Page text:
Today, we look at the geographies of heroin, another very deadly drug. It is connected to terrorism (especially in Afghanistan), international violent crime, corruption, and efforts by many governments to control its flow. These control efforts have not been particularly effective, alas.

The plant

Here is a brief note about heroin. It is derived from the latex, a milky liquid, that is produced by the seed pod of

The opium plant, Papaver somniferum. (Source: [Accessed: Dec. 2017]

the plant called Papaver somniferum. Read more about this plant here (all links open in a new tab/window).  Note that the plant’s latex is used to derive several other drugs as well, collectively called opioids.

Production and flow areas

Afghanistan and Myanmar are, by far the biggest producers of heroin (see graph). Other countries produce very little compared to these two. (To see a larger image, click on it; it will open in a new tab/window)

Opium production in Afghanistan and Myanmar, the two biggest producers. Source: UNODC. (2010) “The Globalization of Crime – A Transnational Organized Crime Threat Assessment.” [Accessed Nov. 2017]

There are many reasons for these two countries to be producing so much of it. Their site features (local climate, topography, soil, local corruption, poverty, etc.) and their situation features (connections to other countries through the illegal trade routes). The high demand around the world also attracts the flow of the drug into different countries.

Look at this map.

Opium and heroin from Afghanistan and Myanmar, the world’s largest producers. Source: UNODC. (2010) “The Globalization of Crime – A Transnational Organized Crime Threat Assessment.” [Accessed Nov. 2017]

The arrows show:

  • The direction of the movement (from and to, names of regions/countries),
  • What is moving (heroin; shown in dark red colour), and
  • How much of it is moving (shown by the width of the arrows).

Here are other maps with slightly different details:

Geographies of heroin, one of the deadly drugs being trafficked around the world. (Source: UN World Drug Report 2016. [Accessed: Dec. 2017]

Map of the geography of heroin. Source: Vice News (2016); 26 April 2016: “The Golden Age of Drug Trafficking: How Meth, Cocaine, and Heroin Move Around the World.” [Accessed Nov. 2017]


As with any other narcotic drug being trafficked, heroin (and other derivatives from the opium plant latex) is extremely addictive. Once hooked, getting rid of the addiction is extremely difficult, if at all possible.

This addiction leads to decline in the health of the user and makes the user vulnerable to deadly diseases such as HIV/AIDS. Users lose their connections with social support networks (family, friends, colleagues, etc.), become more and more isolated and desperate. Since they become unable to earn a steady and adequate income, they turn to different means of paying for their drugs. This is where things get particularly ugly.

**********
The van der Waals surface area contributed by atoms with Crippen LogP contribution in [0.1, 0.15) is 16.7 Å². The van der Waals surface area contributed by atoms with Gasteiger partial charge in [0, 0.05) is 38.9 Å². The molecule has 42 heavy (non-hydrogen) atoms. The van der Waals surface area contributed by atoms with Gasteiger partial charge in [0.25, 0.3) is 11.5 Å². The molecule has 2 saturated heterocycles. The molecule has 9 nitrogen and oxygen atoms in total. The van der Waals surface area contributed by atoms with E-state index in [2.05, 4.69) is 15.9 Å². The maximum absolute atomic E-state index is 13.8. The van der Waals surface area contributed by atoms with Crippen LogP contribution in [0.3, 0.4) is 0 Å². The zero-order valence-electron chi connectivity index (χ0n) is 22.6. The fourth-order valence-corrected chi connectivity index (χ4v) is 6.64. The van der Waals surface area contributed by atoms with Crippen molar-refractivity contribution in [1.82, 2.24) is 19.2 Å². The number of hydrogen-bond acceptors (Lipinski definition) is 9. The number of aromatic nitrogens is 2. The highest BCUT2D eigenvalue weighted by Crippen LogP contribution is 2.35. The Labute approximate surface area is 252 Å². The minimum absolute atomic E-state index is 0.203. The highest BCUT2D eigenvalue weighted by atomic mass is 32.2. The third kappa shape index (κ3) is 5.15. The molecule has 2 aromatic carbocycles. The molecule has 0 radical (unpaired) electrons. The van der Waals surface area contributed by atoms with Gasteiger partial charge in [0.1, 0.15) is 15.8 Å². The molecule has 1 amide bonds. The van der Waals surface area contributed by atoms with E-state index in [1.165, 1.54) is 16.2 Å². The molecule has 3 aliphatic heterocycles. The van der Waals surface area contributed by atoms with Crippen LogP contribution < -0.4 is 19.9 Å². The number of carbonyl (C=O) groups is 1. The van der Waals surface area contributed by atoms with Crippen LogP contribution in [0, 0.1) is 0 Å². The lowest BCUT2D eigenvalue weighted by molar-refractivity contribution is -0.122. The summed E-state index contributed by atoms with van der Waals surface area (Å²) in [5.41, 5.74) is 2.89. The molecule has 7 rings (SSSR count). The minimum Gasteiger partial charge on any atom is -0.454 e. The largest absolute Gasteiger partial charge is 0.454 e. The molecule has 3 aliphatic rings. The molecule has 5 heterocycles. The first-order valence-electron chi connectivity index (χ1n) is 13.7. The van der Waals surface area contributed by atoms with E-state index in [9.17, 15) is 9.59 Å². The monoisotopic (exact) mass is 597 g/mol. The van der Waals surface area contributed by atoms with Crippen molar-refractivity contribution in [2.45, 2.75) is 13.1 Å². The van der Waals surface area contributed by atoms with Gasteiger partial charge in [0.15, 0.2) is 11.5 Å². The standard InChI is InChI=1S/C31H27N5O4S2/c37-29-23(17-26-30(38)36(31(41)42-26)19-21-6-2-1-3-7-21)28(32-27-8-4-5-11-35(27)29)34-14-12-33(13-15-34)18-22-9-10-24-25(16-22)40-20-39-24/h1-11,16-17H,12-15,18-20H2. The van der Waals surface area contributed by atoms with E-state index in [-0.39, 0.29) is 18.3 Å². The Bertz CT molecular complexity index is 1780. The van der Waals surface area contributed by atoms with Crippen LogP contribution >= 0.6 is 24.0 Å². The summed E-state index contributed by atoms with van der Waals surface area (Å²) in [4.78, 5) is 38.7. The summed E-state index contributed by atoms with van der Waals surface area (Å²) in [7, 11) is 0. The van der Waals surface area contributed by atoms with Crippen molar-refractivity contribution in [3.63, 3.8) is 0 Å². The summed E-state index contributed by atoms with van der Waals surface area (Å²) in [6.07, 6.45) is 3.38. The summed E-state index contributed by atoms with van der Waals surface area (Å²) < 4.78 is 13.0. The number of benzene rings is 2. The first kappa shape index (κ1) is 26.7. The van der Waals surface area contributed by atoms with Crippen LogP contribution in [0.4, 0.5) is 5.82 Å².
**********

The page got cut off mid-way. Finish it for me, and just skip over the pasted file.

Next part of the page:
When a society has a large number of such users, the overall health of the society also suffers. Therefore, heroin use becomes both a public health issue and national security issue.

Helping addicts

In most countries, including India, there are many government-funded and private organizations that offer help to those addicted to these drugs. Through difficult and often long-duration programs, they help addicts to re-integrate with society to lead safer and healthier lives.

The recovery process involves not just the addict, but their immediate support network of families and friends.

In all this, they are provided safe spaces (there is that geography again!) where they can stay on the course to recovery.

Fighting crime

Many countries have declared narcotic drugs illegal. Therefore, possession, use, and supply are all criminal acts. This approach has been showing limited success. In some countries (e.g. Netherlands), the government regulates the drugs and users are provided safe spaces (geography again) where they can use those drugs. They are also provided help to get over the addiction. All approaches to combating the flow of drugs are effective only to a limited extent.

The main problem is how to reduce the demand.

These deadly geographies have deadly consequences. They also challenge our sense of compassion towards those who are addicted to them:

  • How can we go from condemning them entirely to treating them with compassion?
  • Is that even possible?
  • Is it necessary?

These questions are very important and the answers are not easy. What do you think?

Things you can do:

  1. Apply the bulk reduction, value addition concepts to heroin.
  2. Find out about the socio-economic and political conditions of Afghanistan and Myanmar. These will help you understand some of the factors contributing to the large cultivation of opium plants.
  3. Find out about the situation regarding the use of narcotics in India. This will be particularly challenging because it is not easy to find the data.
  4. Consider the geography of one or more narcotic substances as a project for your geography class. Use your study to spread the word about the dangers of using narcotics; this is how you can be a citizen geographer. Need help? Contact us at We’ll be glad to help in any way we can.
  5. Find out about centers in your town that offer de-addiction and other services to help drug addicts. Make it a part of your class project.

A version of this article appeared in the Deccan Herald Student Edition.

Featured image, courtesy: Vice News (citation above)


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